Last week at Washington's exclusive Metropolitan Club, attorney Lloyd Cutler introduced German Economics Minister Otto Lambsdorff to his dinner guests as the symbol of a dying breed. "If Sophie Tucker was the last of the 'red-hot mommas,'" Cutler said, 'Otto Graf Lambsdorff is the last of the red-hot free-traders."

Count Lambsdorff, a rising power on the German political scene, has been a "true believer" that world prosperity has its roots in a free-trading system over since Ludwig Erhard keyed the postwar German economic "miracle" to those principles.

But Lambsdorff admits that he isn't really entitled to Lloyd Cutler's accolade, because he counsels "prudence" on the part of Japan. "I would like to be a pure free-trader," Lambsdorff smiled during an interview later, "but I know that nobody these days can be pure. Of course, we do have limits -- we are ready to compromise where we see that it's necessary and unavoidable. But if there are restrictions, you have to find a way of eventually reducing those limits on the free market. Overall, the direction must go to more free trade, not less free trade."

In just a few days in Washington, Lambsdorff provided ammunition for the anti-protectionist forces in the Reagan administration who are resisting strict import quotas on Japanese cars. Lambsdorff warned Trade Ambassador Bill Brock -- wavering under pressure from Transportation Secretary Drew Lewis -- that formal U.S. quotas on cars, or even a so-called "Orderly Marketing Agreement," would touch off a nasty trade war with Europe.

Lambsdorff reminded Brock and others that he had been influential in staving off protectionist action against Japanese cars in the European Council of Ministers by citing the U.S. International Trade Commission's decision last November against U.S. quota limits. "But if the United States goes to restricions [now], then it will take us only two weeks in Europe for the council to do the same thing," he told me.

"That would be a very unfortunate development, and it would not be confined to cars and to Japan only, and that's what I told Mr. Brock, too. You would find that if one industry does get the protection, then the others say, 'Why don't we get the same protection?' The textile people would be there right away, steel and others, too -- and it would spread like a fire all over the place."

Free-traders in the Reagan administration agree. Worst of all, they hold, quota limits on Japanese cars would take the heat off both the companies and the United Auto workers union that is needed to whip the American industry into better competitive shape. That means not only a higher quality product but narrowing the big wage gap that the UAW has opened between its pay scales and lower wages elsewhere in American industry.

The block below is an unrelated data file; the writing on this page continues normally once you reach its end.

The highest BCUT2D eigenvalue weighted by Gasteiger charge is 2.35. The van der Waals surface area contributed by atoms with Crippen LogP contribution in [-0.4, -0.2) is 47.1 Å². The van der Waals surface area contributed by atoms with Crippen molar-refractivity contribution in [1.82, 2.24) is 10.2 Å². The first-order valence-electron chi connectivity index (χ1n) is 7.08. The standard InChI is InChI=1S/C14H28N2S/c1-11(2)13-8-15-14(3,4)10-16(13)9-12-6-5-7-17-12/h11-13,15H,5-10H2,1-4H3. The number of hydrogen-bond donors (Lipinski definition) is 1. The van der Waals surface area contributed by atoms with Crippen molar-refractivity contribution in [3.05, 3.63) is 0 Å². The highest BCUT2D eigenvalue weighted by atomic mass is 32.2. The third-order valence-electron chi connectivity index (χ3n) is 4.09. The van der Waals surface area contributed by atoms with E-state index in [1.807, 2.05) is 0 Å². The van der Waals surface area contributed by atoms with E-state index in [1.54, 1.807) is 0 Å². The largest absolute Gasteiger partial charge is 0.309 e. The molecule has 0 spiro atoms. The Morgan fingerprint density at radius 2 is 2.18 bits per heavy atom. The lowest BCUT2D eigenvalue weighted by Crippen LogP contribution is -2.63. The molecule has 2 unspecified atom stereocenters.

Secretary Lewis, who has embittered Secretary of State Alexander Haig, Treasury Secretary Donald Regan and others by his pro-industry pressure tactics, could do worse than to lend an ear to Lambsdorff. Although Japan has doubled its share of the German car market in a year's time -- from about 5 to 10 percent -- Lambsdorff sent the German auto companies packing when they begged for help. When German workers complained, they were told to "work harder" to keep up with the Japanese.

"The slogan is always the same," Lambsdorff said. "The companies say, 'We are against protectionism, but in our case, we need a little bit of it.'" Lambsdorff says he responds: 'I'm sorry, when I look back at the beginning of each year, typically, you gave a pay increase, and two weeks later you had a price increase. That game is over -- there's competition in the market from the Japanese and others -- and you should ask yourselves, 'Why are they successful?' And I do not play the game of being the economics minister, taking care of the economy, and losing sight of the consumer.

"So what you have to do in my view -- I tell them -- is go ahead, do capital spending, develop better techniques, build better cars, do more innovation -- and do it yourself. Government subsidies are out of the question. For if we start government subsidies in the auto sector, where do we end?"

Nonetheless, Lambsdorff said, Japan in its own self-interest "must be careful, be moderate and have a long-term strategy in its export activities," that won't push countries like West Germany and the United States into overt protectionism.

As Lambsdorff and the anti-protectionist bloc in the Reagan administration view the auto problem, the voluntary road -- nothing on paper, and no rigid numbers -- is the lesser of evils. But in a real as well as pure sense, voluntary restraints by Japan, for which the Reagan administration has been pushing in the past few days in talks with Japanese Foreign Minister Ito, would violate free-trade principles. "Prudence" on the part of Japan, if it is meaningful, translates into a significant reduction in Japanese auto sales here, rising prices and fewer choices for consumers. And at best, this will gain only short-term help for Detroit's balance sheets.

Free-traders need to stick to their principles. Remember what happened to Dr. Faust?